collectivities impose obligations of exchange and contract upon each other....
What they exchange is not solely property and wealth, movable and immovable
goods, and things economically useful. In particular, such exchanges are acts
of politeness: banquets, rituals, military services, women, children, dances,
festivals, and fairs, in which the economic transaction is only one element, and
in which the passing on of wealth is only one feature of a much more general
and enduring contract.” [Mauss 1990:5] 10
As I pass on the gourd of caxiri to a Juruna elder, I ask him if the Juruna have always
been this polite and generous towards their neighbors.
Oh no, no! We used to invite the Kayapó to drink with us, and when they were
really drunk we'd kill them! We did that to other Indians, too. Sometimes we
wanted their women or children; sometimes we were interested in something
else. So we'd ask them over for a caxiri. But now that we live all together in
this park, we have to get along, to be friends. [Axinxin Juruna, January 1982]
The gift exchange is not “disinterested” or purely “symbolic” (that is devoid of any
material or concrete effect). Although the circulation of caxiri cannot be measured
by the yardstick of monetary profit, its symbolic interests “never cease to conform to
economic calculations even when it gives every appearance of disinterestedness by
departing from the logic of interested calculation (in the narrow sense) and playing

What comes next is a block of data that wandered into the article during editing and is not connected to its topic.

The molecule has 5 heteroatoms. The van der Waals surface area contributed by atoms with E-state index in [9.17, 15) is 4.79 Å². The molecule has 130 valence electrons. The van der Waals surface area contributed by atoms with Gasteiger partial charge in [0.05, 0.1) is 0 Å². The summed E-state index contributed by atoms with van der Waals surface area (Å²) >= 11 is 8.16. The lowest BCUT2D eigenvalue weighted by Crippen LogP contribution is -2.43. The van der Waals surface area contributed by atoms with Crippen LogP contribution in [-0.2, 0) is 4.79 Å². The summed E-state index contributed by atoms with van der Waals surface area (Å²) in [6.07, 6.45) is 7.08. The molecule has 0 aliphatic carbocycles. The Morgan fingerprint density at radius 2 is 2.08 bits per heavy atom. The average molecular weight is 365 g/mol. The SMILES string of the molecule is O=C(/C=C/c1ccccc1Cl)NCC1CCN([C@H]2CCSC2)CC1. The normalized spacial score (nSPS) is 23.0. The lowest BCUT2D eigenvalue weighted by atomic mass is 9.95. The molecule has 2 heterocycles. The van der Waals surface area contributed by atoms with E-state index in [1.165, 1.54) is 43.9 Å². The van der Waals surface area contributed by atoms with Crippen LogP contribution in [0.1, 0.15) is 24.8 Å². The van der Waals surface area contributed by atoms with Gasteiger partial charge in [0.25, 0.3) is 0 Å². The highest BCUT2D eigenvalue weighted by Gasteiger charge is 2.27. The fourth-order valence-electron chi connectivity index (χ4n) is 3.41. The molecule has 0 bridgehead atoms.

for stakes that are non-material and not easily quantifiable (Bourdieu 1991:177).
Suyá and Kayabi gift exchanges often involve the circulation of food among
neighboring populations. Among the Suyá the circulation of “goods and resources,
where the goods may be intangibles and the resources symbolic” (Seeger 1981:181)
is usually undertaken by the meropakande (a village controller), who is primarily
known for fairness that transcends his kinship ties. Food is never stored or put away;
it must circulate. Suyá ceremonies are thus characterized by the frequent public
distributions of food in the central village plaza (Seeger 1987:13).
Norms for the circulation of food among Kayabi villages are described by Travassos
(1984:45-49) as part of a broader system that involves local Kayabi villages, other
Xingu nations, and outsiders. Every household offers each visitor entering a Kayabi
village a gourd full of fermented beverage, “one of the main symbols of hospitality...
The beverage is carried in huge pots which are lent to the visitors; the host later uses
the return of the pot as an excuse to return the initial visit.” Within a newly formed
social arena where alliances among the different tribes are more valued than former
hostilities, even the Kayapó-Metuktire are now included in the Kayabi's ceremonial
gift exchanges, as well as Upper (southern) Xingu peoples whose sorcerers are
feared and to whom “one cannot deny anything because sorcerers are revengeful
and powerful” (Travassos 1984:49).
These intertribal alliances also place Xingu peoples within the Brazilian
Indigenous Movement, whose important accomplishments include constitutional
rights and international human rights to education in both Portuguese and in native
languages, and the official possession of traditional ancestral territories.